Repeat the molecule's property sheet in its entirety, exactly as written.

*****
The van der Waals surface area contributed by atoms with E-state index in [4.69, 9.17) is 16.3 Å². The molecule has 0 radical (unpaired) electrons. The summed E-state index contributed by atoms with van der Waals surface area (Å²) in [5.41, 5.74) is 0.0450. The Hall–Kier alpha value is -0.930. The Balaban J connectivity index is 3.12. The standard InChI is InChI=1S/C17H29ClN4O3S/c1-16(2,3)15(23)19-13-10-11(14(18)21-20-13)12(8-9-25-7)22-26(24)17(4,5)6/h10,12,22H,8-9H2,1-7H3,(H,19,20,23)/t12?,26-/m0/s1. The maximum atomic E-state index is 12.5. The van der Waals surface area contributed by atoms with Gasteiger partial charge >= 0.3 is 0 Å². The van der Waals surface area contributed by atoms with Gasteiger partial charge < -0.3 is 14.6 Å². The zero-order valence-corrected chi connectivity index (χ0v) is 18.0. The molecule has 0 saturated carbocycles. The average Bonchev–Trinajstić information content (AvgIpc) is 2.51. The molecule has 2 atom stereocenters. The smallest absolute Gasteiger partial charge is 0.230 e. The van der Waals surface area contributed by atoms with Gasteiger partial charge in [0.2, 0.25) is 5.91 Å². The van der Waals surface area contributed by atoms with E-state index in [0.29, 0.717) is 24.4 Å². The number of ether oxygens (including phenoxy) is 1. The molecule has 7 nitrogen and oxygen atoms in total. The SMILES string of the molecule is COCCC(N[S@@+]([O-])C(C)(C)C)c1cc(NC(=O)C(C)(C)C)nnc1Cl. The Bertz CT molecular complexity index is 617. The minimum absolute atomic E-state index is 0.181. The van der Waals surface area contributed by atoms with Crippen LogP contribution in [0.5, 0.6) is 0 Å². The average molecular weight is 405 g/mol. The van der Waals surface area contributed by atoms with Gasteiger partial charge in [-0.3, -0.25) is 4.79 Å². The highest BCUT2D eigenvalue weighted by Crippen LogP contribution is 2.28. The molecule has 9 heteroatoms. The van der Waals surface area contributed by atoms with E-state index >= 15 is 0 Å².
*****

The van der Waals surface area contributed by atoms with E-state index in [4.69, 9.17) is 16.3 Å². The molecule has 0 radical (unpaired) electrons. The summed E-state index contributed by atoms with van der Waals surface area (Å²) in [5.41, 5.74) is 0.0450. The Hall–Kier alpha value is -0.930. The Balaban J connectivity index is 3.12. The standard InChI is InChI=1S/C17H29ClN4O3S/c1-16(2,3)15(23)19-13-10-11(14(18)21-20-13)12(8-9-25-7)22-26(24)17(4,5)6/h10,12,22H,8-9H2,1-7H3,(H,19,20,23)/t12?,26-/m0/s1. The maximum atomic E-state index is 12.5. The van der Waals surface area contributed by atoms with Gasteiger partial charge >= 0.3 is 0 Å². The van der Waals surface area contributed by atoms with Gasteiger partial charge < -0.3 is 14.6 Å². The zero-order valence-corrected chi connectivity index (χ0v) is 18.0. The molecule has 0 saturated carbocycles. The average Bonchev–Trinajstić information content (AvgIpc) is 2.51. The molecule has 2 atom stereocenters. The smallest absolute Gasteiger partial charge is 0.230 e. The van der Waals surface area contributed by atoms with Gasteiger partial charge in [0.2, 0.25) is 5.91 Å². The van der Waals surface area contributed by atoms with E-state index in [0.29, 0.717) is 24.4 Å². The number of ether oxygens (including phenoxy) is 1. The molecule has 7 nitrogen and oxygen atoms in total. The SMILES string of the molecule is COCCC(N[S@@+]([O-])C(C)(C)C)c1cc(NC(=O)C(C)(C)C)nnc1Cl. The Bertz CT molecular complexity index is 617. The minimum absolute atomic E-state index is 0.181. The van der Waals surface area contributed by atoms with Crippen LogP contribution in [0.5, 0.6) is 0 Å². The average molecular weight is 405 g/mol. The van der Waals surface area contributed by atoms with Gasteiger partial charge in [-0.3, -0.25) is 4.79 Å². The highest BCUT2D eigenvalue weighted by Crippen LogP contribution is 2.28. The molecule has 9 heteroatoms. The van der Waals surface area contributed by atoms with E-state index >= 15 is 0 Å².